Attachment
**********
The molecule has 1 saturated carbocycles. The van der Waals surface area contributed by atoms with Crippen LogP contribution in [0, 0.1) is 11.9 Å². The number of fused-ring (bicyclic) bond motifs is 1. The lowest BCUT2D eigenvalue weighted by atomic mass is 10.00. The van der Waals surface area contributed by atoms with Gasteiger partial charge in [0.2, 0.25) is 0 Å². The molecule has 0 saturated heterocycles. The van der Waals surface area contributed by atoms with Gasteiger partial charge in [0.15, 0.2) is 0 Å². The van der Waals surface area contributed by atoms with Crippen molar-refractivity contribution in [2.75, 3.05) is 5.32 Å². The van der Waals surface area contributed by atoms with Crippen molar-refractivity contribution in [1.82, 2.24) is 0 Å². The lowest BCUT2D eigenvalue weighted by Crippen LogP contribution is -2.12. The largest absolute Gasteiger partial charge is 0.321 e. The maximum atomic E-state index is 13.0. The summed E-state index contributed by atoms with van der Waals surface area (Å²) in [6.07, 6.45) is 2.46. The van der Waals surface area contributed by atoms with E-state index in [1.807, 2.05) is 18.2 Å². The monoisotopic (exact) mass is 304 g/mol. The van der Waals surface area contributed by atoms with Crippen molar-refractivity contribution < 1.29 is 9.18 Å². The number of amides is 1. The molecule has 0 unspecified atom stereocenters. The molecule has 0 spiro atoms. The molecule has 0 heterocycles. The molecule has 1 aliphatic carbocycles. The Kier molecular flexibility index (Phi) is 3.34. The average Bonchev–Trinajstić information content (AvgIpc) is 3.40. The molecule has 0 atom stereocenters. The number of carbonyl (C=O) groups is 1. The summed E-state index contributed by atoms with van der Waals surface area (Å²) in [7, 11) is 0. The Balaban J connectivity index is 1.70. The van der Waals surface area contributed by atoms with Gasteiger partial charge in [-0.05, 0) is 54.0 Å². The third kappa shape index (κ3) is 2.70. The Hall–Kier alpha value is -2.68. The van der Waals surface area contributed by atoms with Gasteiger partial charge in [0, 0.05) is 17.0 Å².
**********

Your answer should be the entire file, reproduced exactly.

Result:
The molecule has 1 saturated carbocycles. The van der Waals surface area contributed by atoms with Crippen LogP contribution in [0, 0.1) is 11.9 Å². The number of fused-ring (bicyclic) bond motifs is 1. The lowest BCUT2D eigenvalue weighted by atomic mass is 10.00. The van der Waals surface area contributed by atoms with Gasteiger partial charge in [0.2, 0.25) is 0 Å². The molecule has 0 saturated heterocycles. The van der Waals surface area contributed by atoms with Gasteiger partial charge in [0.15, 0.2) is 0 Å². The van der Waals surface area contributed by atoms with Crippen molar-refractivity contribution in [2.75, 3.05) is 5.32 Å². The van der Waals surface area contributed by atoms with Crippen molar-refractivity contribution in [1.82, 2.24) is 0 Å². The lowest BCUT2D eigenvalue weighted by Crippen LogP contribution is -2.12. The largest absolute Gasteiger partial charge is 0.321 e. The maximum atomic E-state index is 13.0. The summed E-state index contributed by atoms with van der Waals surface area (Å²) in [6.07, 6.45) is 2.46. The van der Waals surface area contributed by atoms with E-state index in [1.807, 2.05) is 18.2 Å². The monoisotopic (exact) mass is 304 g/mol. The van der Waals surface area contributed by atoms with Crippen molar-refractivity contribution < 1.29 is 9.18 Å². The number of amides is 1. The molecule has 0 unspecified atom stereocenters. The molecule has 0 spiro atoms. The molecule has 0 heterocycles. The molecule has 1 aliphatic carbocycles. The Kier molecular flexibility index (Phi) is 3.34. The average Bonchev–Trinajstić information content (AvgIpc) is 3.40. The molecule has 0 atom stereocenters. The number of carbonyl (C=O) groups is 1. The summed E-state index contributed by atoms with van der Waals surface area (Å²) in [7, 11) is 0. The Balaban J connectivity index is 1.70. The van der Waals surface area contributed by atoms with Gasteiger partial charge in [-0.05, 0) is 54.0 Å². The third kappa shape index (κ3) is 2.70. The Hall–Kier alpha value is -2.68. The van der Waals surface area contributed by atoms with Gasteiger partial charge in [0, 0.05) is 17.0 Å².